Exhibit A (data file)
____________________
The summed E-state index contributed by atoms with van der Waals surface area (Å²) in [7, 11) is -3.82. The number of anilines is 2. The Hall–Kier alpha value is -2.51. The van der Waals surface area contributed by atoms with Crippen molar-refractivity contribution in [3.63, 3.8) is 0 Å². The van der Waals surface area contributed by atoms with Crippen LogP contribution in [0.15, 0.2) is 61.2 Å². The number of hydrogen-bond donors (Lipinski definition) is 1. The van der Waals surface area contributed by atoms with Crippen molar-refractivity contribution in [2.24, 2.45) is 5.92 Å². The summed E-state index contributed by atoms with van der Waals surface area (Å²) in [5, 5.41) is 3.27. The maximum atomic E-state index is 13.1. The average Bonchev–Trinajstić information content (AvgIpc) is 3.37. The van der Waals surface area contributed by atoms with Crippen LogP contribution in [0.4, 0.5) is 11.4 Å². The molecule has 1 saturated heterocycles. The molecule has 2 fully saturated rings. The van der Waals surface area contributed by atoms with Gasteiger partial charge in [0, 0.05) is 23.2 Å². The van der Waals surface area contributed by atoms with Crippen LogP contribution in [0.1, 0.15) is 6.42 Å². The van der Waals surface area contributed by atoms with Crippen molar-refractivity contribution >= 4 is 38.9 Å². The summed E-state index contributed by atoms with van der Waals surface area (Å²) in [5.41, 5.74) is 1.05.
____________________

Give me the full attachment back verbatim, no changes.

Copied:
The summed E-state index contributed by atoms with van der Waals surface area (Å²) in [7, 11) is -3.82. The number of anilines is 2. The Hall–Kier alpha value is -2.51. The van der Waals surface area contributed by atoms with Crippen molar-refractivity contribution in [3.63, 3.8) is 0 Å². The van der Waals surface area contributed by atoms with Crippen LogP contribution in [0.15, 0.2) is 61.2 Å². The number of hydrogen-bond donors (Lipinski definition) is 1. The van der Waals surface area contributed by atoms with Crippen molar-refractivity contribution in [2.24, 2.45) is 5.92 Å². The summed E-state index contributed by atoms with van der Waals surface area (Å²) in [5, 5.41) is 3.27. The maximum atomic E-state index is 13.1. The average Bonchev–Trinajstić information content (AvgIpc) is 3.37. The van der Waals surface area contributed by atoms with Crippen LogP contribution in [0.4, 0.5) is 11.4 Å². The molecule has 1 saturated heterocycles. The molecule has 2 fully saturated rings. The van der Waals surface area contributed by atoms with Gasteiger partial charge in [0, 0.05) is 23.2 Å². The van der Waals surface area contributed by atoms with Crippen LogP contribution in [0.1, 0.15) is 6.42 Å². The van der Waals surface area contributed by atoms with Crippen molar-refractivity contribution >= 4 is 38.9 Å². The summed E-state index contributed by atoms with van der Waals surface area (Å²) in [5.41, 5.74) is 1.05.